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Gear Review: Totem Cam
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Gear Review: Totem Cam

Gear Review: Totem Cam

--Product Information--
Product Name: Cam
Product Brand: Totem
Best Use: Trad climbing, aid.
Sizes Available / Specs:

Totem Cam Specs

--Test Information--
Location of Test: Oregon rock: Smith, Broughton’s Bluff, Beacon Rock and more. 
Duration: 4 months

--Ratings--
Value Rating: 8
Durability Rating: 9
Overall Rating: 9

Full Review: The Totem cam is likely the most versatile piece of climbing protection on the market today. It has great range, a stem that flexes just the right amount, and the best technology to distribute force and catch your fall.

When I first started climbing on Totem’s cams I was most impressed with how well they stuck to the rock. The unique lobe shape and high-tension springs really help this piece find a home in the crack and stay there. While I still sling a lot of my active pro on quickdraws, the Totem can be slung on a single carabiner in most situations without fear that rope drag will walk it deep into the crack.

Totem Cam
Here I demonstrate my favorite way to rack a Totem cam. Clipping through the long end of the sling makes the totem hang inconveniently low, while clipping through both loops is less secure in a fall (assuming you don’t adjust the carabiner). Also Pictured: Petzl’s Adjama Harness, Black Diamond’s Rocklock Magnatron carabiner and ATC Guide belay device, Arcteryx climbing pants purchased used in Next Adventure’s Bargain Basement.

Stiff-stemmed cams are great for vertical, parallel cracks and run about $20 less than totems. I’m not throwing mine away anytime soon. But the Totem can be placed in those messy, crooked, angular cracks with far more confidence than other spring loaded camming devices, while still performing well in simple placements. The reason for this is all in Totem’s innovative construction.

Totem’s stem is made of weight-bearing cables running through protective plastic sheaths that carry force from lobes directly to the sling. This allows for a flexible body and a cam that can be placed in deep cracks at odd angles. Of course it’s not ideal to have the stem folding over the edge of the rock when weighted, and I wouldn’t recommend bending the stem over the lip of a horizontal crack, but sometimes placements get messy. I’ve fallen on the red Totem with roughly a 30 degree bend in the stem and it held just fine.

Cam Totem
My climbing partner Jay recovers after taking a fall on the red Totem while climbing Classic Crack at Broughton’s Bluff.

Running the wires through the stem also allows for Totem’s patented Direct Loading Camming Device system. Think of this kind of like the advancement from four wheel drive and all-wheel drive: the cable system allows weight to be be distributed to the lobes where it’s needed most. While all four lobes still need to be engaged in order to hold a fall, they do not need to be equalized as much as in other cams.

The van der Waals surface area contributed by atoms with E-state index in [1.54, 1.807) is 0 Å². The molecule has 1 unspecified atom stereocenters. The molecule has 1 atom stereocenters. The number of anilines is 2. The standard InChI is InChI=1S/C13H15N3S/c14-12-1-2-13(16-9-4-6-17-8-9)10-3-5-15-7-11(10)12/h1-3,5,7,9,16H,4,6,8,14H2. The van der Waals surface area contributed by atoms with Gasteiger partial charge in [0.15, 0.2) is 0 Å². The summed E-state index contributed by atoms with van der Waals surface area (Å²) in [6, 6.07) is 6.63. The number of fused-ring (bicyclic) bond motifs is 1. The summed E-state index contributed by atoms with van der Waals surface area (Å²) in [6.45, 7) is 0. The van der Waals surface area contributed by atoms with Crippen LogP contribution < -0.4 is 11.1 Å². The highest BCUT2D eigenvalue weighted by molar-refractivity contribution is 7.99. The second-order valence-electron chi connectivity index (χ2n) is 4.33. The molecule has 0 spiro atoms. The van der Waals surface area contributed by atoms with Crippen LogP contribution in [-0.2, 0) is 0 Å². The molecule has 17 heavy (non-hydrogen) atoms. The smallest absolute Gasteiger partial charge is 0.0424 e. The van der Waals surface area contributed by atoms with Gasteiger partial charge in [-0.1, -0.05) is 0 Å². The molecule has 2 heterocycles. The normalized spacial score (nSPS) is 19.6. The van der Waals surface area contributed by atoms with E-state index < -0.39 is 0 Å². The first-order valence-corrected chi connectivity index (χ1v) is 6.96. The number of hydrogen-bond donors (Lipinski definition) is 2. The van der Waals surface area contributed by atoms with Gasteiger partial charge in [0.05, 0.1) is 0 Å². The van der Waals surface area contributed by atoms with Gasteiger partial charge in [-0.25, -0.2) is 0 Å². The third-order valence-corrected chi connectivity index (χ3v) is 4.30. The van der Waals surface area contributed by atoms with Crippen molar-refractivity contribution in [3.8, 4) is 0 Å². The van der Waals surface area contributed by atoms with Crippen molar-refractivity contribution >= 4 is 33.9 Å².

The lobes on the Totem are also a little closer together than other cams, giving it a smaller head and the ability to be placed into smaller pockets than the competitors. The U-shaped sling also gives Totems the advantage of racking very nicely without rotating or getting as tangled as other gear.

It seems the only category that other cams out-perform the Totem in is Kilonewton rating: Black Diamond’s Camalots claim 14Kn in the size range where Totem’s claim only 8Kn. This is alright with me considering that in John Long’s book Climbing Anchors the expert argues that the largest fall force generated in the real world was 8kn. If you don’t tie of to just one cam with static line then fall twice the length of your rope while wearing a backpack, you should be just fine.

If any one feature of the Totem cams has sparked conversation, it is this cam’s ability to bear weight on just two lobes. This feature is applicable for aid climbing (or yanking yourself through the crux) and the two lobe method should never be used to stop a fall.

Most climbers will never use the device on just two lobes, but don’t be fooled into thinking this one application is the justification for spending the extra $20. This device is easy to place and is very secure on to the rock. I’ve taken several falls on a Totem, including falls where pieces above the Totem popped out, and it has held me every time. I highly recommend Totem cams to every trad climber.

The Good: This cam can be set into more placements with more confidence than anything I’ve seen.

The not so Good: They’re not produced in larger sizes, some other cams are cheaper.

The Bottom Line: Worth every penny: I place Totems on almost every route I lead.

Totem Cam
 

Totem’s unique construction makes it just the right amount of flexible and distributes weight to each lobe keeping it incredibly secure.

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